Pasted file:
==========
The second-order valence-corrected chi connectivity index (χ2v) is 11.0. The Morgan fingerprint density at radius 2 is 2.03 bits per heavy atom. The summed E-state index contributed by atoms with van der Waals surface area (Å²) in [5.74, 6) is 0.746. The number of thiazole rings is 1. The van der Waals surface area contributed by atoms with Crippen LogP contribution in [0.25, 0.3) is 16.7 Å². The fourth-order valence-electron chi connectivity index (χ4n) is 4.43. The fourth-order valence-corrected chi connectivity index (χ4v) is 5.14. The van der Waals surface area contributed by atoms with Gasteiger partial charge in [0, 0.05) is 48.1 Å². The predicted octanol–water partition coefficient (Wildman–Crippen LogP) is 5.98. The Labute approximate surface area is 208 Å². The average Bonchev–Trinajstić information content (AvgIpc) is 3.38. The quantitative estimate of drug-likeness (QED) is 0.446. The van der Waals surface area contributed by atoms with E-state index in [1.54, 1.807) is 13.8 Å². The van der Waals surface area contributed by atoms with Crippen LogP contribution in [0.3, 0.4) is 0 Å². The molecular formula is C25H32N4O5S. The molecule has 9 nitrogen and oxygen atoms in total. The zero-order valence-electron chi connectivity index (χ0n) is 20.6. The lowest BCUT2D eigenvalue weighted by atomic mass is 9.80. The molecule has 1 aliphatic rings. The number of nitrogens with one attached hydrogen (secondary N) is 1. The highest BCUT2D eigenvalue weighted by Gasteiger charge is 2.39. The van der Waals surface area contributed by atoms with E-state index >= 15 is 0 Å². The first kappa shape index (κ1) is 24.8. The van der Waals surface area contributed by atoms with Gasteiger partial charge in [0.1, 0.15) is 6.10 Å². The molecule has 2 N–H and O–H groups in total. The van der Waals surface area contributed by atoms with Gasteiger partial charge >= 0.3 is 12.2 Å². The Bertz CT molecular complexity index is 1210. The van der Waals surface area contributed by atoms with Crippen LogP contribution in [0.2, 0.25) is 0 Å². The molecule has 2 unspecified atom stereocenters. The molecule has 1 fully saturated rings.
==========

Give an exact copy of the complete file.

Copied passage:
The second-order valence-corrected chi connectivity index (χ2v) is 11.0. The Morgan fingerprint density at radius 2 is 2.03 bits per heavy atom. The summed E-state index contributed by atoms with van der Waals surface area (Å²) in [5.74, 6) is 0.746. The number of thiazole rings is 1. The van der Waals surface area contributed by atoms with Crippen LogP contribution in [0.25, 0.3) is 16.7 Å². The fourth-order valence-electron chi connectivity index (χ4n) is 4.43. The fourth-order valence-corrected chi connectivity index (χ4v) is 5.14. The van der Waals surface area contributed by atoms with Gasteiger partial charge in [0, 0.05) is 48.1 Å². The predicted octanol–water partition coefficient (Wildman–Crippen LogP) is 5.98. The Labute approximate surface area is 208 Å². The average Bonchev–Trinajstić information content (AvgIpc) is 3.38. The quantitative estimate of drug-likeness (QED) is 0.446. The van der Waals surface area contributed by atoms with E-state index in [1.54, 1.807) is 13.8 Å². The van der Waals surface area contributed by atoms with Crippen LogP contribution in [0.3, 0.4) is 0 Å². The molecular formula is C25H32N4O5S. The molecule has 9 nitrogen and oxygen atoms in total. The zero-order valence-electron chi connectivity index (χ0n) is 20.6. The lowest BCUT2D eigenvalue weighted by atomic mass is 9.80. The molecule has 1 aliphatic rings. The number of nitrogens with one attached hydrogen (secondary N) is 1. The highest BCUT2D eigenvalue weighted by Gasteiger charge is 2.39. The van der Waals surface area contributed by atoms with E-state index >= 15 is 0 Å². The first kappa shape index (κ1) is 24.8. The van der Waals surface area contributed by atoms with Gasteiger partial charge in [0.1, 0.15) is 6.10 Å². The molecule has 2 N–H and O–H groups in total. The van der Waals surface area contributed by atoms with Gasteiger partial charge >= 0.3 is 12.2 Å². The Bertz CT molecular complexity index is 1210. The van der Waals surface area contributed by atoms with Crippen LogP contribution in [0.2, 0.25) is 0 Å². The molecule has 2 unspecified atom stereocenters. The molecule has 1 fully saturated rings.